Reply
Molly

Hello!
Is it normal for a 13 week old English Springer Spaniel to occasionally try to bite/snap at my hands/arms when i’m holding her and she wants to get down? (i notice this when she is riled up.) its always hard to tell if this is an aggressive bite or a “hey mom!!! please! let me down!” type of bite.

She used to always bite our pant legs as we would walk around, but that has pretty much stopped all together (unless she needs to go potty, she will try biting our legs to get our attention).

Thanks!

Reply
Kayla Fratt

Hi Molly! Great question, I’m glad you asked. That doesn’t sound abnormal to me. It does sound like she doesn’t know a “polite” way to “ask” to be put down, but that’s not a huge cause for concern at her age.

Reply
Kaylie

I have a 9 week old rotting pit mix and a few days after got him he started snapping at my children with no provocation they just walk up to pet their pup and he sometimes growls and has snapped at their faces other times hes okay with being pet they arent loud or anything when they are petting him and he doesnt want to play with them like pups normally do. He just wants to be with me and not roam and play I’m not sure what to do

Reply
Sherrie Semmens

Hi.. we have a around 12 week old puppy.. she is border collie and kelpie cross.. my niece bought her for her son, who was having some girlfriend problems at the time.. she wanted to take his mind off being sad.. anyway, she was almost 7 weeks old when we got her.. she’s always been nippy and mouths you.. she loves to chew, and doesn’t realise I think how hard she chews sometimes.. when we first got her, she liked to chew at my hands, and grab at my clothes.. it was a little easier to get free from her then. But she’s still doing it to me.. she nips at the others here and there maybe.. but she always does it to me.. she gets excited when she sees me.. I pick her up, and she snuggles up around my chin and that.. but she also starts chewing on my hands.. I know she’s teething and it would be painful for her, poor girl.. but she’s getting to the point with me now, she’ll want to bite and tug at my clothes quite often.. when I try to stop her, she gets more snappy at me.. I will admit, and I feel horrible.. but I have tapped her a couple of times as a smack.. I know I shouldn’t.. but I’m not the best with my balance and stability most of the time, so when she starts latching on, I get a little worried.. I’ve actually got some teeth scratches and marks on my hands, arms and a couple on my legs.. they’re only small, as she only has baby teeth.. today I didn’t have a bra on, and leant down to try and stop her biting at me, and she bit my breast.. that was a bit of a shock.. I know she doesn’t understand any of what she’s doing, as in, grabbing at my clothes and that there’s flesh under those clothes.. that’s how I feel anyway.. so I don’t know why she gets so full on with me.. she’s not as aggressive with anyone else, as she is with me.. I see it as it must be my fault, I’ve done something to upset her maybe.. or does she want to play, I don’t know.. I rub her belly for her, and she tries to grab at my thum or fingers.. she starts off playing, then just gets a bit full on.. what am I doing wrong? Am I annoying her, irritating her or upsetting her, without realising? Maybe I shouldn’t rub her belly.. I don’t know.. any suggestions would be good, if possible please.. sorry for the long comment..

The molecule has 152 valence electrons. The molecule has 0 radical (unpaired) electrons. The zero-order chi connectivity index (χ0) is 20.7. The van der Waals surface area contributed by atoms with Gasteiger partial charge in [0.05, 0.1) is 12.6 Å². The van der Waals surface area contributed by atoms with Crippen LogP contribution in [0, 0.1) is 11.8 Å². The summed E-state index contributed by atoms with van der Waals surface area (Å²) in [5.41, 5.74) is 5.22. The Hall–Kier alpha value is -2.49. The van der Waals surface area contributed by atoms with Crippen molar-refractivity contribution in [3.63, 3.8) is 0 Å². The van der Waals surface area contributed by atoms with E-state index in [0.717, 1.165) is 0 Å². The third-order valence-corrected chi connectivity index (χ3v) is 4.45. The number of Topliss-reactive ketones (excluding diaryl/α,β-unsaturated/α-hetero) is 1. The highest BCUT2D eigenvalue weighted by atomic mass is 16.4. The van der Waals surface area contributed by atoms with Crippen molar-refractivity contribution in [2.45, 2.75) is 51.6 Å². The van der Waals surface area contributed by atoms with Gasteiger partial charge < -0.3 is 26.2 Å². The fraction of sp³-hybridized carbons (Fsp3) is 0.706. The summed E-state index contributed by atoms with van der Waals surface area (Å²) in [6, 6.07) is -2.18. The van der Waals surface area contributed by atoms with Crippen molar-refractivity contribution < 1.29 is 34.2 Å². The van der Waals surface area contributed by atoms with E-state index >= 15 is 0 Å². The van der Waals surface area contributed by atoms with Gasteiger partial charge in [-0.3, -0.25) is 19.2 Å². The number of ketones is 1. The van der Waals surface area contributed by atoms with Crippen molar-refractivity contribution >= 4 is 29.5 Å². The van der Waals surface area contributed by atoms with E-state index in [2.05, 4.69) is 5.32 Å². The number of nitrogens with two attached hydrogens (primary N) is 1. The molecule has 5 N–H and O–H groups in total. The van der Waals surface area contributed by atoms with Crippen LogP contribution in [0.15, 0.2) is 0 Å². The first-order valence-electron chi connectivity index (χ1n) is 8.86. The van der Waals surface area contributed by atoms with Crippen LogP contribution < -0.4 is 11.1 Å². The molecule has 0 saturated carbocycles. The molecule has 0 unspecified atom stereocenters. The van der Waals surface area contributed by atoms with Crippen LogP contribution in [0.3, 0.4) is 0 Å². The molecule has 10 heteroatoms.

Reply
Kayla Fratt

Hi Sherrie. I agree with you – if you’re doing something that causes her to bite (even if it’s playful), I’d stop doing that thing. I’d try to get help from a savvy trainer – many herding dogs are very mouthy and can be tough to live with when they’re puppies. Does she have any tasty chewies (like these: https://www.k9ofmine.com/best-dog-chews/) to give her something else to chomp on? A flirt pole (check on Amazon) might also help get her energy and desire to bite out in an appropriate way. It sounds like she’s easily overwhelmed with petting and attention, and doesn’t know how to respond except in the puppiest way – biting!